"Coupled quantized harmonic oscillators" by Kenton Brown

"Coupled quantized harmonic oscillators" by Kenton Brown

In theory, quantum computers can solve certain problems much more efficiently than classical computers. This possibility has motivated experimental efforts to construct devices that manipulate quantum bits (qubits) in a variety of physical systems. One such system is composed of atomic ions confined by electric fields in a rf Paul trap. The motions of such ions can be modeled to a very good approximation as harmonic oscillators, and with suitable laser cooling techniques they can be cooled to the harmonic oscillator ground state. When trapped within the same potential minimum, ions interact strongly via the Coulomb force, thereby enabling multiple-qubit quantum gates that are...

Date

April 21, 2011 - 7:00am

Location

Howey L5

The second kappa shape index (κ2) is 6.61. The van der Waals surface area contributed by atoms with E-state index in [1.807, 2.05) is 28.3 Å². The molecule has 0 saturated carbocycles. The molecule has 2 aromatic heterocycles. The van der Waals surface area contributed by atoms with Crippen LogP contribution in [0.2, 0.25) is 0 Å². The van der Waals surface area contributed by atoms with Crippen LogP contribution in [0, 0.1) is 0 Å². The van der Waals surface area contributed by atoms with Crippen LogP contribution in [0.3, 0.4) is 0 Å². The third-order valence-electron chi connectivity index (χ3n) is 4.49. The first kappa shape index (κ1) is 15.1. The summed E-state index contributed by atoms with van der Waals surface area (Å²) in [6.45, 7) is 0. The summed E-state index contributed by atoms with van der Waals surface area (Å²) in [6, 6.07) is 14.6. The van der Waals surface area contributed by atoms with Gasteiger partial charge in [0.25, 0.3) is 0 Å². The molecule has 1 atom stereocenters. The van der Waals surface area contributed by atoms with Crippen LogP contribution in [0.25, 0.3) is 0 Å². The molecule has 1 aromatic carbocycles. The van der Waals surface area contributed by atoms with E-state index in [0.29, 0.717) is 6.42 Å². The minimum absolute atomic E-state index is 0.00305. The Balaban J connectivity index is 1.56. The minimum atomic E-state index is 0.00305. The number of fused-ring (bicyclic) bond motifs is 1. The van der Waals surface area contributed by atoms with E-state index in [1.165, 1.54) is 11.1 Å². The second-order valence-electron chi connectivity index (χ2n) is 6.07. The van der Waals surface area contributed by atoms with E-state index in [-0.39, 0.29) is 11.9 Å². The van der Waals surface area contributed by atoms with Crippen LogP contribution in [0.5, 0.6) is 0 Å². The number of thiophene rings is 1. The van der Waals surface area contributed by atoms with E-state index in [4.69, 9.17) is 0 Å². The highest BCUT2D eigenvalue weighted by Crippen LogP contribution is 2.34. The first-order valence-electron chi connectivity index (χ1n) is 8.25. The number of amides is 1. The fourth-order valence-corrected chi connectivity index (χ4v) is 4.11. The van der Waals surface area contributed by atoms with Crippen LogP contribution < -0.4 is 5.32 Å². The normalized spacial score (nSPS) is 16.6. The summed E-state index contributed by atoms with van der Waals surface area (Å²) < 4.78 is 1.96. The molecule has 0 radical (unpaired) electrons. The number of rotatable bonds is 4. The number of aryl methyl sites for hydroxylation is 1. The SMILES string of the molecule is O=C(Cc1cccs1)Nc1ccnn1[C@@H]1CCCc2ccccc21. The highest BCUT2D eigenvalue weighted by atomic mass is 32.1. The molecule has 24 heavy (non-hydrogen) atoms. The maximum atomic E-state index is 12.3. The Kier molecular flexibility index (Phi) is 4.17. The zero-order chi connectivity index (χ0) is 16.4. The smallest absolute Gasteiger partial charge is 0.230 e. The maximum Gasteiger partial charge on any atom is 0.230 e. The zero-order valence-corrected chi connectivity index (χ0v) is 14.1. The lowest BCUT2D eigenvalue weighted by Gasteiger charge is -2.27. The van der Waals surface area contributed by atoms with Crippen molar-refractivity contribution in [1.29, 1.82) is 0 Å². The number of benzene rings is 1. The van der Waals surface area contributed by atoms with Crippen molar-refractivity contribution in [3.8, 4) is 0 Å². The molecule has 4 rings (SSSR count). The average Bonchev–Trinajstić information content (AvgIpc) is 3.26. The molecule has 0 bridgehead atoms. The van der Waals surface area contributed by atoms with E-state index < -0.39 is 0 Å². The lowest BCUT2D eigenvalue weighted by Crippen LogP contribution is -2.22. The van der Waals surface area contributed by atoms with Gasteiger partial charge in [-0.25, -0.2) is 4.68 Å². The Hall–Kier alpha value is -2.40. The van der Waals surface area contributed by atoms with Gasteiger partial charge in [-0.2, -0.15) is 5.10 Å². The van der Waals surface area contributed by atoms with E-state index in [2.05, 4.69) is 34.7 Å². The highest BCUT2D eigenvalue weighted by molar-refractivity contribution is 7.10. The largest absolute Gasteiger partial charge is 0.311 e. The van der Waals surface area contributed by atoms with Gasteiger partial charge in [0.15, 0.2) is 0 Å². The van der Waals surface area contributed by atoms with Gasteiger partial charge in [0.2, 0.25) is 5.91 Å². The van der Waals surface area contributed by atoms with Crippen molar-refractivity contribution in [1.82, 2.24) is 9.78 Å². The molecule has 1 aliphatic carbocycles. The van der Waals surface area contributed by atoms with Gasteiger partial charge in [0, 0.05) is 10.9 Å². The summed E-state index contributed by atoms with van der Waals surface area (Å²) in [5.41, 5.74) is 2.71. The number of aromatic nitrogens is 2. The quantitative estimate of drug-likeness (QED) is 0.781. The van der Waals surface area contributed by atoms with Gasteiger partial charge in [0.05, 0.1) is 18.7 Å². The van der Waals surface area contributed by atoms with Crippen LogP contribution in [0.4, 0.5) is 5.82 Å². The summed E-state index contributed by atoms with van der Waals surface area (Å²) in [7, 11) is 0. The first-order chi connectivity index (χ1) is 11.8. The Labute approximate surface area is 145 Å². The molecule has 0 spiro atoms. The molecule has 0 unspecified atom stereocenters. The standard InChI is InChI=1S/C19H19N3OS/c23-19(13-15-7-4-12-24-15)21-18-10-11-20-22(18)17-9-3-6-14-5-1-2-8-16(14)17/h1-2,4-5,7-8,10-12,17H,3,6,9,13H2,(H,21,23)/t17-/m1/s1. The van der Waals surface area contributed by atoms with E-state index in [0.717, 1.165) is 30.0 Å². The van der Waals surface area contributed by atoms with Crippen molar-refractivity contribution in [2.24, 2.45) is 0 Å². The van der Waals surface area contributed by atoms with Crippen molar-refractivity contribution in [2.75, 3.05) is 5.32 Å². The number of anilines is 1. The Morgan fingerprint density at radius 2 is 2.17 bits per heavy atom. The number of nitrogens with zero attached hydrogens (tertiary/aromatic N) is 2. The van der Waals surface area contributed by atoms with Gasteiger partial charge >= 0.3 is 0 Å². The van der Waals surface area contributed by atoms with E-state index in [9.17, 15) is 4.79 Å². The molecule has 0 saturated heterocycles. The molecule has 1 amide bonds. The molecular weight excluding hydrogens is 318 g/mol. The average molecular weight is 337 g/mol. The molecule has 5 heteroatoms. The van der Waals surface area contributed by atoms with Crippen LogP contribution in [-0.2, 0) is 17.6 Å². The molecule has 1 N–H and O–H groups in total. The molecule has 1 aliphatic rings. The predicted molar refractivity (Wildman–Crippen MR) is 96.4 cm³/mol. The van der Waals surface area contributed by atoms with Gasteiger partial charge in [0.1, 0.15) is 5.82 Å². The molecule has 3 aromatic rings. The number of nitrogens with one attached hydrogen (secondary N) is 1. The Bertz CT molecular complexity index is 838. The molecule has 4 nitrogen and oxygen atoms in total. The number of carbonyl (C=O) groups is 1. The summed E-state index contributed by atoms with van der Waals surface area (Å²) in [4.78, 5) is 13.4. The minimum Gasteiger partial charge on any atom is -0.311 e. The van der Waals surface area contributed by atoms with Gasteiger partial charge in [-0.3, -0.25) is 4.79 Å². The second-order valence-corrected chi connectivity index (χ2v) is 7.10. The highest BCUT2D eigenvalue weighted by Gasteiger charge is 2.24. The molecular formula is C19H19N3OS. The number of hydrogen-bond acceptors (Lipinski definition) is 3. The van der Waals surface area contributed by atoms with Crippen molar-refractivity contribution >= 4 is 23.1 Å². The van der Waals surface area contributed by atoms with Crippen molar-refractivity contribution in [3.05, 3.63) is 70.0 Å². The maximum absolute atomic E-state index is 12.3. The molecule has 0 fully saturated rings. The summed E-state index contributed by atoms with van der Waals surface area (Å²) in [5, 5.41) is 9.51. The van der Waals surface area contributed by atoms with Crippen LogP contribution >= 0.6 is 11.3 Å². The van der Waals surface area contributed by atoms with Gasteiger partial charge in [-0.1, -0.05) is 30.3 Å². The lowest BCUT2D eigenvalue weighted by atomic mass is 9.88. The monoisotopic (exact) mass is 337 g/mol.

In theory, quantum computers can solve certain problems much more efficiently than classical computers. This possibility has motivated experimental efforts to construct devices that manipulate quantum bits (qubits) in a variety of physical systems. One such system is composed of atomic ions confined by electric fields in a rf Paul trap. The motions of such ions can be modeled to a very good approximation as harmonic oscillators, and with suitable laser cooling techniques they can be cooled to the harmonic oscillator ground state. When trapped within the same potential minimum, ions interact strongly via the Coulomb force, thereby enabling multiple-qubit quantum gates that are routinely used in ion trap quantum information experiments. However, a similar interaction between ions held in separate trapping potentials (where the force is much weaker) has not been observed until now. I will discuss an experiment demonstrating coupling, at the quantum level, between two ions trapped in separate potential minima. The ions are confined to independent regions above a microfabricated, surface-electrode trap held at 4.2 K by a helium bath cryostat. This represents the first observation of coupling between quantized harmonic oscillators held in separate locations. Such an interaction may prove useful for quantum information processing, simulations, and metrology. The experiment also represents a first step toward hybrid quantum systems, such as coupling a trapped ion to a quantized mechanical oscillator. If time permits, I will also present very recent results verifying the exquisite level of control we have over single-qubit gates in this system.